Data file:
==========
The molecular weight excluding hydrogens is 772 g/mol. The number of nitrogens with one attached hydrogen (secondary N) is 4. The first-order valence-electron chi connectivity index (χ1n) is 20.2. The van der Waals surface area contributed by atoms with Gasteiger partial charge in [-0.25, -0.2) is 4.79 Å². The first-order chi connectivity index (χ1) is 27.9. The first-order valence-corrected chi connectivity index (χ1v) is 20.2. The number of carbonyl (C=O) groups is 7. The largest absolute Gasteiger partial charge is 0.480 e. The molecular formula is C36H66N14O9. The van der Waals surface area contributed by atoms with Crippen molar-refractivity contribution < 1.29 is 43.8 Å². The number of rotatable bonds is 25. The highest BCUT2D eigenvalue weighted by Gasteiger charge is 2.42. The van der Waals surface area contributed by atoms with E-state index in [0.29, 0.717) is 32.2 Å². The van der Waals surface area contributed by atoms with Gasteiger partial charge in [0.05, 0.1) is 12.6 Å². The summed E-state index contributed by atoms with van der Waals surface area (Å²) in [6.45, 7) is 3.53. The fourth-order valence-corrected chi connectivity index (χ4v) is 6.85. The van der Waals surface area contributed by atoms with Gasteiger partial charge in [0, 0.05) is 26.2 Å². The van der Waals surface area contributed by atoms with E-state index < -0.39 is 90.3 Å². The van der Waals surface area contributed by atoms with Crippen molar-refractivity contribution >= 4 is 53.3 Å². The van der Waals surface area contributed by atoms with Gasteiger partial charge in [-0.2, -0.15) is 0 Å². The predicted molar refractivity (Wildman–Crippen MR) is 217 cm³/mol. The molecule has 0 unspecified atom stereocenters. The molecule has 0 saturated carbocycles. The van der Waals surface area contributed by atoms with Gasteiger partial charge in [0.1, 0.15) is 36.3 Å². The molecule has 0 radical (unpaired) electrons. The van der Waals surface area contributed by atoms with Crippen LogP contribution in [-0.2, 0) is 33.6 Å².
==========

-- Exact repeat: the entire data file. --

The molecular weight excluding hydrogens is 772 g/mol. The number of nitrogens with one attached hydrogen (secondary N) is 4. The first-order valence-electron chi connectivity index (χ1n) is 20.2. The van der Waals surface area contributed by atoms with Gasteiger partial charge in [-0.25, -0.2) is 4.79 Å². The first-order chi connectivity index (χ1) is 27.9. The first-order valence-corrected chi connectivity index (χ1v) is 20.2. The number of carbonyl (C=O) groups is 7. The largest absolute Gasteiger partial charge is 0.480 e. The molecular formula is C36H66N14O9. The van der Waals surface area contributed by atoms with Crippen molar-refractivity contribution < 1.29 is 43.8 Å². The number of rotatable bonds is 25. The highest BCUT2D eigenvalue weighted by Gasteiger charge is 2.42. The van der Waals surface area contributed by atoms with E-state index in [0.29, 0.717) is 32.2 Å². The van der Waals surface area contributed by atoms with Gasteiger partial charge in [0.05, 0.1) is 12.6 Å². The summed E-state index contributed by atoms with van der Waals surface area (Å²) in [6.45, 7) is 3.53. The fourth-order valence-corrected chi connectivity index (χ4v) is 6.85. The van der Waals surface area contributed by atoms with Gasteiger partial charge in [0, 0.05) is 26.2 Å². The van der Waals surface area contributed by atoms with E-state index < -0.39 is 90.3 Å². The van der Waals surface area contributed by atoms with Crippen molar-refractivity contribution >= 4 is 53.3 Å². The van der Waals surface area contributed by atoms with Gasteiger partial charge in [-0.2, -0.15) is 0 Å². The predicted molar refractivity (Wildman–Crippen MR) is 217 cm³/mol. The molecule has 0 unspecified atom stereocenters. The molecule has 0 saturated carbocycles. The van der Waals surface area contributed by atoms with Gasteiger partial charge in [0.1, 0.15) is 36.3 Å². The molecule has 0 radical (unpaired) electrons. The van der Waals surface area contributed by atoms with Crippen LogP contribution in [-0.2, 0) is 33.6 Å².